The Trump administration has made strategic arms control with China an important component of its diplomatic agenda with Beijing. As the end of the U.S.-Russia 2010 Strategic Arms Reduction Treaty (New START) looms in February 2021, U.S. officials insist that any extension of that agreement for five years must include China. Beijing has, meanwhile, rejected U.S. calls to participate in arms control, citing its much smaller nuclear arsenal in absolute terms and by emphasizing a unique responsibility for Washington and Moscow to pursue arms control.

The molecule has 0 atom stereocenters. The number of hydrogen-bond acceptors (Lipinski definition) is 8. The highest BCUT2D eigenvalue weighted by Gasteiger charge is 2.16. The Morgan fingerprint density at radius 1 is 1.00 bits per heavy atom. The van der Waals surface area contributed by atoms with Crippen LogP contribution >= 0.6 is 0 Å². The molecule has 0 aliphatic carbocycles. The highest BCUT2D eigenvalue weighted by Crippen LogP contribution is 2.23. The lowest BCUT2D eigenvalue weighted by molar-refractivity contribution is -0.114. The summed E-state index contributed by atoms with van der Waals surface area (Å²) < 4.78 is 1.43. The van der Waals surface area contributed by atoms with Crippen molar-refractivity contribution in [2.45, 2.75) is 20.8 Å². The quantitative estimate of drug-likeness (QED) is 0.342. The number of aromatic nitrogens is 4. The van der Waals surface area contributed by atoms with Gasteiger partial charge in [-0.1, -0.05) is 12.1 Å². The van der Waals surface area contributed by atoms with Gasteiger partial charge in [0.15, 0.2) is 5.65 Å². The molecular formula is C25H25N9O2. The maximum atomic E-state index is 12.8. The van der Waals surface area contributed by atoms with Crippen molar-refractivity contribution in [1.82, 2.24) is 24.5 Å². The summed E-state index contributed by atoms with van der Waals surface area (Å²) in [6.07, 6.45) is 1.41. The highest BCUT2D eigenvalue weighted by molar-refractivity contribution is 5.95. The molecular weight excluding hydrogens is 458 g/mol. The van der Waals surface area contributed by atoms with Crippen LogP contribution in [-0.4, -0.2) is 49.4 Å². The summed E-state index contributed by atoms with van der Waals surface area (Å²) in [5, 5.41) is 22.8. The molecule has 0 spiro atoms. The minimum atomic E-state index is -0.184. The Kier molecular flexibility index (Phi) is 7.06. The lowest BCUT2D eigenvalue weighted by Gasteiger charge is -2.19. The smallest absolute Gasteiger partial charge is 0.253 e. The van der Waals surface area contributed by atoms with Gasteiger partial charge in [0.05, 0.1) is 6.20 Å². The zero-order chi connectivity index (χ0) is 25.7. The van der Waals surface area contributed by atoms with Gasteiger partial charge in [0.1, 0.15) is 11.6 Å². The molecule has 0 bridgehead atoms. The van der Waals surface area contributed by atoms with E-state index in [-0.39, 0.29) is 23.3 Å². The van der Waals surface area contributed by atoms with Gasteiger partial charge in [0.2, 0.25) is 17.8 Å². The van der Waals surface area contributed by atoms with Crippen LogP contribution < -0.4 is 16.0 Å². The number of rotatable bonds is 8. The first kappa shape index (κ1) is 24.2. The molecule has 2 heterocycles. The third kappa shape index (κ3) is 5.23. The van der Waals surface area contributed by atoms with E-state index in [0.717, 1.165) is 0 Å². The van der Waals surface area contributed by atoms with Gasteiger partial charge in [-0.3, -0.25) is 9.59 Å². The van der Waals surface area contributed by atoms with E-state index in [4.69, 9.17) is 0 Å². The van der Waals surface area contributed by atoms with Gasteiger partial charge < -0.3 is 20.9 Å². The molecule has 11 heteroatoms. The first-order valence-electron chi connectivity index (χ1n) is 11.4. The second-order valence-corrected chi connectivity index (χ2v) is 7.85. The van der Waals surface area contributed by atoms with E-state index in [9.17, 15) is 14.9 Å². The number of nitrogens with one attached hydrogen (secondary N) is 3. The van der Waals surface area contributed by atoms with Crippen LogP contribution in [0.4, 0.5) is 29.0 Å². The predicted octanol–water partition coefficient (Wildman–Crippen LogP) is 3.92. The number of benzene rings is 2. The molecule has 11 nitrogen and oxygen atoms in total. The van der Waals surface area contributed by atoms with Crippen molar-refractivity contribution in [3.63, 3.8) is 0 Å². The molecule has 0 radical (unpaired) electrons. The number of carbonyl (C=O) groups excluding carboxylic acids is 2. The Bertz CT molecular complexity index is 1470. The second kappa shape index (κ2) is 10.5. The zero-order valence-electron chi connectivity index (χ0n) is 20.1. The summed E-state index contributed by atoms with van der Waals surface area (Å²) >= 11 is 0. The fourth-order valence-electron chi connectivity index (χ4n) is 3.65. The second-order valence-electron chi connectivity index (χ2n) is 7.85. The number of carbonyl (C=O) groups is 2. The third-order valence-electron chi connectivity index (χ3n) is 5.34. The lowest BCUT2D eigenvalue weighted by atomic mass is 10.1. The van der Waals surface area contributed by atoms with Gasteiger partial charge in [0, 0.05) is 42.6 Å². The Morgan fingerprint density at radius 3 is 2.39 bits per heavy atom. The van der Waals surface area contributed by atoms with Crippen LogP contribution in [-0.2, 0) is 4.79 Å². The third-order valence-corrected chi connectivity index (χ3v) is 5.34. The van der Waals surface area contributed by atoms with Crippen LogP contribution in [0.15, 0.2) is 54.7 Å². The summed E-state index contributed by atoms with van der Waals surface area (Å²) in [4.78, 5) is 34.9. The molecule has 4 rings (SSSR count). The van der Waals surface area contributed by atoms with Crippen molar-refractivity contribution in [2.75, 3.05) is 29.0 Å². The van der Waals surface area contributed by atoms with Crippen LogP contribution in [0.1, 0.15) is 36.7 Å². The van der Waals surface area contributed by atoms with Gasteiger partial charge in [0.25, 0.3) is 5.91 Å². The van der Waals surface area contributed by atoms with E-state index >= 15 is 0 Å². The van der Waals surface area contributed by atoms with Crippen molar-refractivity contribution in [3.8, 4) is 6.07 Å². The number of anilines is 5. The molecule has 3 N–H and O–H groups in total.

To better understand the prospects for U.S.-China arms control, The Diplomat’s senior editor, Ankit Panda, spoke to Tong Zhao, a senior fellow in the Nuclear Policy Program at the Carnegie Endowment for International Peace, based at the Carnegie–Tsinghua Center for Global Policy in Beijing.

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